Healing with Herbs

September 23, 2011

A journalist just interviewed me about the recent medical journal article on the use of the herb saw palmetto for benign prostatic hypertrophy. The study concluded that “Increasing doses of a saw palmetto fruit extract did not reduce lower urinary tract symptoms more than placebo.”

She asked if I would tell people to stop taking saw palmetto because of this study.

Here’s my response:

A funny thing happens on the way to the research lab!

Things get twisted.

It seems to me that this study is similar to other herbal trials. Here’s how it goes: The pervading herbal wisdom is positive for an herb. People take it and some (if not many) people benefit.

Then science gets hold of the herb but usually uses a herb that is standardized to what scientists “think” is the most active ingredient. The final product is no longer a herb but a chemical that is usually only one small part of a herb.

Then the scientists test this “non-herb” on people using finer and finer criteria and “low and behold” it doesn’t do what the ancient herbalists thought it did. Lord Suffering Cats, they aren’t even testing what the ancients used at all! So, what do they expect?

On the other hand, my philosophy is to survey the ancient wisdom, use a whole organic herb product, and let the individual’s body decide if it’s suitable for them. Not everyone is going to respond to the same herb. Why would they? After all, there are thousands of herbs!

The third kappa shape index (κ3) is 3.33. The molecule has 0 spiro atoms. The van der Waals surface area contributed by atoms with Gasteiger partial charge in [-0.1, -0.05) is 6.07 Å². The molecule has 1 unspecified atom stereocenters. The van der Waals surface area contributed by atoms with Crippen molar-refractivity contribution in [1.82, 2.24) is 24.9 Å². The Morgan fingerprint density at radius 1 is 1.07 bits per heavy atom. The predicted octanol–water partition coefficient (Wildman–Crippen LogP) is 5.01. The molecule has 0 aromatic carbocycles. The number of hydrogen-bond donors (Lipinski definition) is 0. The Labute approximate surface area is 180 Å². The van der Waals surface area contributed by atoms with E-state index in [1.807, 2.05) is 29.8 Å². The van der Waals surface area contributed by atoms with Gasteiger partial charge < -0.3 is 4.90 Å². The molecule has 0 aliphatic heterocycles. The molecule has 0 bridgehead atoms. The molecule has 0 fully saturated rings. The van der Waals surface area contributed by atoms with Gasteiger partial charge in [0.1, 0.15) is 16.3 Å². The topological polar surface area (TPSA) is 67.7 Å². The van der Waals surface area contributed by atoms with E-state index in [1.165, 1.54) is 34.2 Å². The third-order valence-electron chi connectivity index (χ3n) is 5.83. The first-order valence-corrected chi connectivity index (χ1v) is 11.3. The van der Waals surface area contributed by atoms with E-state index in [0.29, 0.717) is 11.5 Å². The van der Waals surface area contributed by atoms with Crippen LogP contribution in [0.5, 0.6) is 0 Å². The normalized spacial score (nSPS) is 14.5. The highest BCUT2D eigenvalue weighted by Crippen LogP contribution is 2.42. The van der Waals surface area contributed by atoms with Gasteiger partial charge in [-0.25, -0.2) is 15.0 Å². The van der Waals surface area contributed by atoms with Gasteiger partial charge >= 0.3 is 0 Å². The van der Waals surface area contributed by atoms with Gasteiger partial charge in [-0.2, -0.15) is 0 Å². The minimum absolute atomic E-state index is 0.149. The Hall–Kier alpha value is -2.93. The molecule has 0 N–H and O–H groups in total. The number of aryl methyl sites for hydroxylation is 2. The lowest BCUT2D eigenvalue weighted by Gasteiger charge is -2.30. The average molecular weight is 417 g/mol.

However, science wants to isolate the one chemical from the one herb and make it apply to everyone for their one diagnosis. They are doing an enormous disservice to herbalism and to people in general. They are making people distrust herbs because they are saying their use is unscientific. They cause people to stop using their natural products because they think that science is saying the herb is worthless…when what is “worthless” is the isolated chemical used in the study. It’s like comparing apples and grapefruit…which is even worse than comparing apples and oranges.

Don’t wait around for scientists to “get a clue” about herbs. Check with your local herbalist, naturopath or chiropractor and do your own “research.”

Carolyn Dean MD ND

The Doctor of the Future®

RESOURCES: Along the borders and in the links of my web site you can find my books, writings, and my call-in radio show. Email your questions to: questions@drcarolyndeanlive.com.

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